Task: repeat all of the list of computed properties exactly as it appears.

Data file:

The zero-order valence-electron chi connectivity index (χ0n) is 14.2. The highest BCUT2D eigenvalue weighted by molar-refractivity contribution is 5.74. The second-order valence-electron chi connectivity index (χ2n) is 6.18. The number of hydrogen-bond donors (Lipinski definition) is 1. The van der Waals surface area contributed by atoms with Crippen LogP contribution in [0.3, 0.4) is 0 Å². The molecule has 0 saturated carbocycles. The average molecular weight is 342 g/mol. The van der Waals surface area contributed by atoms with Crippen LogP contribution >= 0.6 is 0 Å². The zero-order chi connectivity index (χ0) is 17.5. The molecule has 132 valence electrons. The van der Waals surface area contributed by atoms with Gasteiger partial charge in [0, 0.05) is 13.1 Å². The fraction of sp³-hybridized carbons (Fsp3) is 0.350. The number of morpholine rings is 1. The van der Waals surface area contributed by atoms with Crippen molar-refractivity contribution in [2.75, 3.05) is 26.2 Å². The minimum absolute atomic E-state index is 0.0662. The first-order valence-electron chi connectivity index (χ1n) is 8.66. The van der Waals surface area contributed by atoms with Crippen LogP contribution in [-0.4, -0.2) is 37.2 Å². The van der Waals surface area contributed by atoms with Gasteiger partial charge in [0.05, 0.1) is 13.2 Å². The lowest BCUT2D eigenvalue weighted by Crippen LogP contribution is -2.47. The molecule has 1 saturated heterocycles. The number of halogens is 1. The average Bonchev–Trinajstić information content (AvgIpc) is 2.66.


The zero-order valence-electron chi connectivity index (χ0n) is 14.2. The highest BCUT2D eigenvalue weighted by molar-refractivity contribution is 5.74. The second-order valence-electron chi connectivity index (χ2n) is 6.18. The number of hydrogen-bond donors (Lipinski definition) is 1. The van der Waals surface area contributed by atoms with Crippen LogP contribution in [0.3, 0.4) is 0 Å². The molecule has 0 saturated carbocycles. The average molecular weight is 342 g/mol. The van der Waals surface area contributed by atoms with Crippen LogP contribution >= 0.6 is 0 Å². The zero-order chi connectivity index (χ0) is 17.5. The molecule has 132 valence electrons. The van der Waals surface area contributed by atoms with Gasteiger partial charge in [0, 0.05) is 13.1 Å². The fraction of sp³-hybridized carbons (Fsp3) is 0.350. The number of morpholine rings is 1. The van der Waals surface area contributed by atoms with Crippen molar-refractivity contribution in [2.75, 3.05) is 26.2 Å². The minimum absolute atomic E-state index is 0.0662. The first-order valence-electron chi connectivity index (χ1n) is 8.66. The van der Waals surface area contributed by atoms with Crippen LogP contribution in [-0.4, -0.2) is 37.2 Å². The van der Waals surface area contributed by atoms with Gasteiger partial charge in [0.05, 0.1) is 13.2 Å². The lowest BCUT2D eigenvalue weighted by Crippen LogP contribution is -2.47. The molecule has 1 saturated heterocycles. The number of halogens is 1. The average Bonchev–Trinajstić information content (AvgIpc) is 2.66.